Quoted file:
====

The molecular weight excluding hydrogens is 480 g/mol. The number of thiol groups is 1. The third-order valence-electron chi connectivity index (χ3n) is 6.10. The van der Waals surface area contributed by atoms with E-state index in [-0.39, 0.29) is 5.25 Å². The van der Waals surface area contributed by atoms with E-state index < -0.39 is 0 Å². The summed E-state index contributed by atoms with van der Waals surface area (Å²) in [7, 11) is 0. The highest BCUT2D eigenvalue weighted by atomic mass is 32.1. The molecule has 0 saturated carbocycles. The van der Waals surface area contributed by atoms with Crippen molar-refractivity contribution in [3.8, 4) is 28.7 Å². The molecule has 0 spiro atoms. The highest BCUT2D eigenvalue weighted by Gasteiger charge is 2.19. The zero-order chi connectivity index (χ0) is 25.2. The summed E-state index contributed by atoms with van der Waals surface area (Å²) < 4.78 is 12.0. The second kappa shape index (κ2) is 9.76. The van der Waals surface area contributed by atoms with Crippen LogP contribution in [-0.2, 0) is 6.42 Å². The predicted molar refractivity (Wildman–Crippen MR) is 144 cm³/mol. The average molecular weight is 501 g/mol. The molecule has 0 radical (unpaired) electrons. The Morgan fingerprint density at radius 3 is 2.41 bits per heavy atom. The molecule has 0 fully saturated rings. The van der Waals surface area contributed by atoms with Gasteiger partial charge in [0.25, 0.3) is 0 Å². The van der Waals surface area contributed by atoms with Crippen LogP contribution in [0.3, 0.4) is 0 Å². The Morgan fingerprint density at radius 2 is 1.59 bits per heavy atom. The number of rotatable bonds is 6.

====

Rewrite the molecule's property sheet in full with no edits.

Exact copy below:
The molecular weight excluding hydrogens is 480 g/mol. The number of thiol groups is 1. The third-order valence-electron chi connectivity index (χ3n) is 6.10. The van der Waals surface area contributed by atoms with E-state index in [-0.39, 0.29) is 5.25 Å². The van der Waals surface area contributed by atoms with E-state index < -0.39 is 0 Å². The summed E-state index contributed by atoms with van der Waals surface area (Å²) in [7, 11) is 0. The highest BCUT2D eigenvalue weighted by atomic mass is 32.1. The molecule has 0 saturated carbocycles. The van der Waals surface area contributed by atoms with Crippen molar-refractivity contribution in [3.8, 4) is 28.7 Å². The molecule has 0 spiro atoms. The highest BCUT2D eigenvalue weighted by Gasteiger charge is 2.19. The zero-order chi connectivity index (χ0) is 25.2. The summed E-state index contributed by atoms with van der Waals surface area (Å²) < 4.78 is 12.0. The second kappa shape index (κ2) is 9.76. The van der Waals surface area contributed by atoms with Crippen LogP contribution in [-0.2, 0) is 6.42 Å². The predicted molar refractivity (Wildman–Crippen MR) is 144 cm³/mol. The average molecular weight is 501 g/mol. The molecule has 0 radical (unpaired) electrons. The Morgan fingerprint density at radius 3 is 2.41 bits per heavy atom. The molecule has 0 fully saturated rings. The van der Waals surface area contributed by atoms with Gasteiger partial charge in [0.25, 0.3) is 0 Å². The van der Waals surface area contributed by atoms with Crippen LogP contribution in [0.3, 0.4) is 0 Å². The Morgan fingerprint density at radius 2 is 1.59 bits per heavy atom. The number of rotatable bonds is 6.